Papé Satàn, papé Satàn aleppe
Papé Satàn, papé Satàn aleppe is the opening line of Canto VII of Dante Alighieri's Inferno. The line, consisting of three words, is famous for the uncertainty of its meaning, and there have been many attempts to interpret it. Modern commentators on the Inferno view it as some kind of demonic invocation to Satan.
The line is a shout by Pluto. Pluto (also identified with Plutus and Hades) was originally the Roman god of wealth and the underground, but in the Inferno, Dante has made Pluto into a repulsive demon who guards the fourth circle, where souls are punished who have abused their wealth through greed or improvidence. The full strophe, plus the following four, which describes Dante's and Virgil's entire meeting and confrontation with Pluto reads:
Original Italian text:
"Pape Satàn, pape Satàn aleppe!",
disse per confortarmi: "Non ti noccia
Poi si rivolse a quella 'nfiata labbia,
Non è sanza cagion l'andare al cupo:
Quali dal vento le gonfiate vele
One translation into English reads:
"Pape Satan, Pape Satan, Aleppe!"
Said, to encourage me: "Let not thy fear
Then he turned round unto that bloated lip,
Not causeless is this journey to the abyss;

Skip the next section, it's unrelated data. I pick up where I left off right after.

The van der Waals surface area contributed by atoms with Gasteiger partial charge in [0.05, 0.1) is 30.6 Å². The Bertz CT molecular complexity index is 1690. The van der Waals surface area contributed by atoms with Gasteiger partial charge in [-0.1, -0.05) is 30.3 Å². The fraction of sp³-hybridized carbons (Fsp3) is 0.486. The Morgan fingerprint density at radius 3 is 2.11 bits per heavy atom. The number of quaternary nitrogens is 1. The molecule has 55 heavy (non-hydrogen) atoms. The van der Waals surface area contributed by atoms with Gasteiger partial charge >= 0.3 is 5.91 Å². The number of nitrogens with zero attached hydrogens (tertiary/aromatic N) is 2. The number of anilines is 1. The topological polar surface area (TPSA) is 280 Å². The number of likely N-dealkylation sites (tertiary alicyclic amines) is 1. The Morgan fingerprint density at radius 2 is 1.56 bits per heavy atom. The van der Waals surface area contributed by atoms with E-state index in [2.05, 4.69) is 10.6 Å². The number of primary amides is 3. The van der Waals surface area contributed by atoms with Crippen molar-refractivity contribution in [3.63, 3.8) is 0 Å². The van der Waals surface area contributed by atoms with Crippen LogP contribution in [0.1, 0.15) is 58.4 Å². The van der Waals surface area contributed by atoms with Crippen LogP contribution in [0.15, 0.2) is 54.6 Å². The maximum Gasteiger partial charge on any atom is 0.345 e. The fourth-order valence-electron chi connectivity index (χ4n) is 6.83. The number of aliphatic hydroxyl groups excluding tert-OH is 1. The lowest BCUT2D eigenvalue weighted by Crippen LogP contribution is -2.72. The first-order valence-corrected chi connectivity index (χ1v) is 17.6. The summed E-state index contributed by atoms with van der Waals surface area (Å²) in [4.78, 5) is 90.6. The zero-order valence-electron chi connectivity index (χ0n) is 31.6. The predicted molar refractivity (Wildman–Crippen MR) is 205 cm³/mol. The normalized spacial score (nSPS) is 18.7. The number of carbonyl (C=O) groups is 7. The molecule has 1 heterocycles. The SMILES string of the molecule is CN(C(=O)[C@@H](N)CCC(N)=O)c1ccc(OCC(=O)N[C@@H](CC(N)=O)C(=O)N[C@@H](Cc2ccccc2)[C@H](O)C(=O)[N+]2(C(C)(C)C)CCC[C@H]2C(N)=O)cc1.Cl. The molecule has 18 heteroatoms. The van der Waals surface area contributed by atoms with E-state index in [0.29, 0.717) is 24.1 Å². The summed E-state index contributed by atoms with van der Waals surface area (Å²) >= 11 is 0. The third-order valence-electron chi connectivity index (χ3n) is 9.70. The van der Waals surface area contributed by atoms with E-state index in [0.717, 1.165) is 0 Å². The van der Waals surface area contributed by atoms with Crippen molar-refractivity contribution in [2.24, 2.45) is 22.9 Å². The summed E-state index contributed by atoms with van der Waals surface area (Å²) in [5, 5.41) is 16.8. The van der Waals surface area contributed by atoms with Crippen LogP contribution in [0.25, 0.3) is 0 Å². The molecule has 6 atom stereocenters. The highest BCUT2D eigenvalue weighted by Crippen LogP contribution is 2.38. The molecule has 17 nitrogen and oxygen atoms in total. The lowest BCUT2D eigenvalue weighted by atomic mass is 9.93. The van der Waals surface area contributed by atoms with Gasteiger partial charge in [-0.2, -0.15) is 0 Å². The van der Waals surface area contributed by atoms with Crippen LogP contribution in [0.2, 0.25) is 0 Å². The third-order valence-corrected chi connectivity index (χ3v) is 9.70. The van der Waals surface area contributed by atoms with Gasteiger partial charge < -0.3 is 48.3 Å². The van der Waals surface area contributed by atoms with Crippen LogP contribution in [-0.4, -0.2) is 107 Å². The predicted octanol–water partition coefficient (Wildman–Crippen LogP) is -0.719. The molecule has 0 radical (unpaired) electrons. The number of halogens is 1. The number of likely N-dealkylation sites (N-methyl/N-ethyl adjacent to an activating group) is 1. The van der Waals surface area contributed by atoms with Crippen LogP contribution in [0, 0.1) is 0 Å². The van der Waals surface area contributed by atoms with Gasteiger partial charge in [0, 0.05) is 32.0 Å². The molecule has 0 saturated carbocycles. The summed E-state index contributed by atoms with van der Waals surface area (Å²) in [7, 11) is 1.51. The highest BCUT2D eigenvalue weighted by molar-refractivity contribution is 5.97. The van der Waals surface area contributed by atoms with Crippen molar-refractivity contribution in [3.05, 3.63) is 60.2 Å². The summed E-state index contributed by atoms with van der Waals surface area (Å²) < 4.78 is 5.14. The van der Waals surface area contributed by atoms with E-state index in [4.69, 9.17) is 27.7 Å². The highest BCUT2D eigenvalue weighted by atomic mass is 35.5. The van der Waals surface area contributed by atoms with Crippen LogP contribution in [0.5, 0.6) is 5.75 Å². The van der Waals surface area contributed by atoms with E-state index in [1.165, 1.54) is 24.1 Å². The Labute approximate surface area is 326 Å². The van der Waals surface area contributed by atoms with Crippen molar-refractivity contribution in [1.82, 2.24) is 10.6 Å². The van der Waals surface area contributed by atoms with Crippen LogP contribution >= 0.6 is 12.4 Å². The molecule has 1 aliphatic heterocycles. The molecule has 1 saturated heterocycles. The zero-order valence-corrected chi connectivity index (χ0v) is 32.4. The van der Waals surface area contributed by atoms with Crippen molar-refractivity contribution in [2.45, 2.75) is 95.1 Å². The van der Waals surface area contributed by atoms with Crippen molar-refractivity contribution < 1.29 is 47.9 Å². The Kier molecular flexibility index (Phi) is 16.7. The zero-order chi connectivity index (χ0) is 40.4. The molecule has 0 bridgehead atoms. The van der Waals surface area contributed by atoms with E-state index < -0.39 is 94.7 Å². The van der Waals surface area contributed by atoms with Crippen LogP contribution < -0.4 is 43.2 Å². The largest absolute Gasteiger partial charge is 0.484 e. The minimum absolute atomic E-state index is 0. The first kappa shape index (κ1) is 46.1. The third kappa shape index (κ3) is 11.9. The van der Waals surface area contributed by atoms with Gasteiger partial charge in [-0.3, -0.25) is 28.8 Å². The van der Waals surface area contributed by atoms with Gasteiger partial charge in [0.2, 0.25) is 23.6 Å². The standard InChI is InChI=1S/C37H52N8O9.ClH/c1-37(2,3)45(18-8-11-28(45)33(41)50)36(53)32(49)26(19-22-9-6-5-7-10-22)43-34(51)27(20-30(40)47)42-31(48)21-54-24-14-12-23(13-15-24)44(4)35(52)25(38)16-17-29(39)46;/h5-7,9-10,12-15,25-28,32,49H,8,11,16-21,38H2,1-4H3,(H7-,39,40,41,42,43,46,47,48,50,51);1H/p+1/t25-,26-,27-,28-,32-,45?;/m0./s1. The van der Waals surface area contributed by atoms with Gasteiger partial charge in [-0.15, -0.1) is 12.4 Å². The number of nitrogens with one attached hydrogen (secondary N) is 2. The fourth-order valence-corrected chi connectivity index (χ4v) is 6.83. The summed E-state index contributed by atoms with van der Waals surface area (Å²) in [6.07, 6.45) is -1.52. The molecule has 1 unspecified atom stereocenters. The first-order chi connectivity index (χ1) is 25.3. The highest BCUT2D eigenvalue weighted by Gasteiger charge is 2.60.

Even as the sails inflated by the wind
The scant information that can be gleaned from the text is this:
- Virgil understands the meaning ("And that benignant Sage, who all things knew..."), and is replying.
- That the line is just the beginning of something else ("Thus Plutus with his clucking voice began...).
- It is an expression of anger ("And said: "Be silent, thou accursed wolf / Consume within thyself with thine own rage.").
- That it has the effect of a threat to Dante (And that benignant Sage, who all things knew, / Said, to encourage me: "Let not thy fear / Harm thee; for any power that he may have / Shall not prevent thy going down this crag.").
The earliest interpretations
Some interpretations from the earliest commentators on the Divine Comedy include:
- The word "papé" (or pape) might be a rendering from Latin's papae, or from Greek's παπαί (papaí). Both words are interjections of anger or surprise, attested in ancient authors (comparable to the English "damn!", or just "oh!").
- The word "aleppe" could be an Italian version as the word for the Hebrew letter א (A), alef (compare Alep in the Phoenician language and Alpha in the Greek) The consonant shift here is comparable to that in Giuseppe, the Italian version of the name Joseph. In Hebrew, Alef also means "number one" or "the origin that contains everything". It may also be interpreted as a metaphor for the head, "the first and foremost". This was an attribute for God in late medieval expressions, the meaning was like "the majesty" (of God). "Alef" was also a medieval interjection (like "Oh God!").
- The word "satan" comes from the Hebrew word הַשָׂטָן (ha-Satan), which directly translated means "the adversary".
The meaning of the words then becomes, "Oh (papé), our foremost (aleppe) enemy of God/demon (ha-Satan), as aleppe is the first letter of the alphabet (aleppe)!", which is "Oh, Satan, o Satan, god, king!". So the sentence would be a mixture of Greek and Latin/Greek.